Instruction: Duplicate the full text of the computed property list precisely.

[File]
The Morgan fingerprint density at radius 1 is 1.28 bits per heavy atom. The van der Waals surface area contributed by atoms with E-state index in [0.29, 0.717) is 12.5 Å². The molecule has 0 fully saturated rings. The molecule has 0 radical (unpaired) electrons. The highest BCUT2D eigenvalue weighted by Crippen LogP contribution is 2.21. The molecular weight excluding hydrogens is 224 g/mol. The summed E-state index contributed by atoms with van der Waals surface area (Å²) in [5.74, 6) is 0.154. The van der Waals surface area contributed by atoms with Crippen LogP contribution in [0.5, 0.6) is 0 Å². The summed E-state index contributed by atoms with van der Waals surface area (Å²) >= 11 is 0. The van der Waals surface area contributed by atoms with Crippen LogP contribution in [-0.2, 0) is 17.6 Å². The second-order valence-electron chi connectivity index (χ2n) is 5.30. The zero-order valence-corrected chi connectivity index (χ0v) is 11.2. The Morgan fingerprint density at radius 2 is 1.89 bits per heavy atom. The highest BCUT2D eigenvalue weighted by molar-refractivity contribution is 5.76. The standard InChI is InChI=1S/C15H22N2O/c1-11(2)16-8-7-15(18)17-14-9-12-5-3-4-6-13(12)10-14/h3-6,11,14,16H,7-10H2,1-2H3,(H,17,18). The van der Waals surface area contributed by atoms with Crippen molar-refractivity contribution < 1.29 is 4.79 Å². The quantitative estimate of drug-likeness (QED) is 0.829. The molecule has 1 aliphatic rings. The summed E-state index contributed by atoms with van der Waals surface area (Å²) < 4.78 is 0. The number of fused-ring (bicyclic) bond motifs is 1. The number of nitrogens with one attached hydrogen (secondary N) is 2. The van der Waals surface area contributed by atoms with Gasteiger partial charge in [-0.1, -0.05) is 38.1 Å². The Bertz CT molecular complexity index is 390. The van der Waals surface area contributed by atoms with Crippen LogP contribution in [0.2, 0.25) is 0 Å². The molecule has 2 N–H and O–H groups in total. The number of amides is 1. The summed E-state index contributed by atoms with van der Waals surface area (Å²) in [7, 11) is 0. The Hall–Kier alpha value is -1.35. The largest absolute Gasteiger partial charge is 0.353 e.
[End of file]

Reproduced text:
The Morgan fingerprint density at radius 1 is 1.28 bits per heavy atom. The van der Waals surface area contributed by atoms with E-state index in [0.29, 0.717) is 12.5 Å². The molecule has 0 fully saturated rings. The molecule has 0 radical (unpaired) electrons. The highest BCUT2D eigenvalue weighted by Crippen LogP contribution is 2.21. The molecular weight excluding hydrogens is 224 g/mol. The summed E-state index contributed by atoms with van der Waals surface area (Å²) in [5.74, 6) is 0.154. The van der Waals surface area contributed by atoms with Crippen LogP contribution in [0.5, 0.6) is 0 Å². The summed E-state index contributed by atoms with van der Waals surface area (Å²) >= 11 is 0. The van der Waals surface area contributed by atoms with Crippen LogP contribution in [-0.2, 0) is 17.6 Å². The second-order valence-electron chi connectivity index (χ2n) is 5.30. The zero-order valence-corrected chi connectivity index (χ0v) is 11.2. The Morgan fingerprint density at radius 2 is 1.89 bits per heavy atom. The highest BCUT2D eigenvalue weighted by molar-refractivity contribution is 5.76. The standard InChI is InChI=1S/C15H22N2O/c1-11(2)16-8-7-15(18)17-14-9-12-5-3-4-6-13(12)10-14/h3-6,11,14,16H,7-10H2,1-2H3,(H,17,18). The van der Waals surface area contributed by atoms with Crippen molar-refractivity contribution < 1.29 is 4.79 Å². The quantitative estimate of drug-likeness (QED) is 0.829. The molecule has 1 aliphatic rings. The summed E-state index contributed by atoms with van der Waals surface area (Å²) < 4.78 is 0. The number of fused-ring (bicyclic) bond motifs is 1. The number of nitrogens with one attached hydrogen (secondary N) is 2. The van der Waals surface area contributed by atoms with Gasteiger partial charge in [-0.1, -0.05) is 38.1 Å². The Bertz CT molecular complexity index is 390. The van der Waals surface area contributed by atoms with Crippen LogP contribution in [0.2, 0.25) is 0 Å². The molecule has 2 N–H and O–H groups in total. The number of amides is 1. The summed E-state index contributed by atoms with van der Waals surface area (Å²) in [7, 11) is 0. The Hall–Kier alpha value is -1.35. The largest absolute Gasteiger partial charge is 0.353 e.